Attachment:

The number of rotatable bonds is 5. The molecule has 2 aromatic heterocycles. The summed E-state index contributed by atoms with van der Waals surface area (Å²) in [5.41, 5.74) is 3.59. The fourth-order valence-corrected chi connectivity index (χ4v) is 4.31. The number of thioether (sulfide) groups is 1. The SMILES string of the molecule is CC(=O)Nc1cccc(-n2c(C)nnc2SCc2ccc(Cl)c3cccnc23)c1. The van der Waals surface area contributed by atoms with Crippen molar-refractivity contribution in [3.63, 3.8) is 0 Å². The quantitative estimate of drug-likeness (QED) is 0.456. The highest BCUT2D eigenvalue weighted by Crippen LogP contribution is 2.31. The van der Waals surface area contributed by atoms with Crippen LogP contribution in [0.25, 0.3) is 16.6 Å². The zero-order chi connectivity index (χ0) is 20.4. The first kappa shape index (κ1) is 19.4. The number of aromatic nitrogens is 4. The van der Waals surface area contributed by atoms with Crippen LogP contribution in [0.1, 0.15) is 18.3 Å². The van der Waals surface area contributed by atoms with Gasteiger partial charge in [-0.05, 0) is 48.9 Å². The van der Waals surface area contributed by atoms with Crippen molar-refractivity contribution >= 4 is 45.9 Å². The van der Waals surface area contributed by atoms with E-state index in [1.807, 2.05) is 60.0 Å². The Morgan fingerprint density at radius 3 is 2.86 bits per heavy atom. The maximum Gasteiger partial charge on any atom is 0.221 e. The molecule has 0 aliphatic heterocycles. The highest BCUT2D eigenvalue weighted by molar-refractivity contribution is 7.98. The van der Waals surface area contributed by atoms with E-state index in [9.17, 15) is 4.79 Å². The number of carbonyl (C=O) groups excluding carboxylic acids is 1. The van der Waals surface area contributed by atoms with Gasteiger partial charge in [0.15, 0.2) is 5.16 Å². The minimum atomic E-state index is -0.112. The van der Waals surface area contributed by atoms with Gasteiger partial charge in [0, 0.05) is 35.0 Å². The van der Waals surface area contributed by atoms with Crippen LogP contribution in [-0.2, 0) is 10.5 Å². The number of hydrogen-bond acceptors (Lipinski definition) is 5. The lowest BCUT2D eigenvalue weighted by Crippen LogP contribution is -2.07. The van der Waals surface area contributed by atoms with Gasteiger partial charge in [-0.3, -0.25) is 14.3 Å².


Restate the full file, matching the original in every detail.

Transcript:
The number of rotatable bonds is 5. The molecule has 2 aromatic heterocycles. The summed E-state index contributed by atoms with van der Waals surface area (Å²) in [5.41, 5.74) is 3.59. The fourth-order valence-corrected chi connectivity index (χ4v) is 4.31. The number of thioether (sulfide) groups is 1. The SMILES string of the molecule is CC(=O)Nc1cccc(-n2c(C)nnc2SCc2ccc(Cl)c3cccnc23)c1. The van der Waals surface area contributed by atoms with Crippen molar-refractivity contribution in [3.63, 3.8) is 0 Å². The quantitative estimate of drug-likeness (QED) is 0.456. The highest BCUT2D eigenvalue weighted by Crippen LogP contribution is 2.31. The van der Waals surface area contributed by atoms with Crippen LogP contribution in [0.25, 0.3) is 16.6 Å². The zero-order chi connectivity index (χ0) is 20.4. The first kappa shape index (κ1) is 19.4. The number of aromatic nitrogens is 4. The van der Waals surface area contributed by atoms with Crippen LogP contribution in [0.1, 0.15) is 18.3 Å². The van der Waals surface area contributed by atoms with Gasteiger partial charge in [-0.05, 0) is 48.9 Å². The van der Waals surface area contributed by atoms with Crippen molar-refractivity contribution >= 4 is 45.9 Å². The van der Waals surface area contributed by atoms with E-state index in [1.807, 2.05) is 60.0 Å². The Morgan fingerprint density at radius 3 is 2.86 bits per heavy atom. The maximum Gasteiger partial charge on any atom is 0.221 e. The molecule has 0 aliphatic heterocycles. The highest BCUT2D eigenvalue weighted by molar-refractivity contribution is 7.98. The van der Waals surface area contributed by atoms with E-state index in [9.17, 15) is 4.79 Å². The number of carbonyl (C=O) groups excluding carboxylic acids is 1. The van der Waals surface area contributed by atoms with Gasteiger partial charge in [0.15, 0.2) is 5.16 Å². The minimum atomic E-state index is -0.112. The van der Waals surface area contributed by atoms with Gasteiger partial charge in [0, 0.05) is 35.0 Å². The van der Waals surface area contributed by atoms with Crippen LogP contribution in [-0.2, 0) is 10.5 Å². The number of hydrogen-bond acceptors (Lipinski definition) is 5. The lowest BCUT2D eigenvalue weighted by Crippen LogP contribution is -2.07. The van der Waals surface area contributed by atoms with Gasteiger partial charge in [-0.3, -0.25) is 14.3 Å².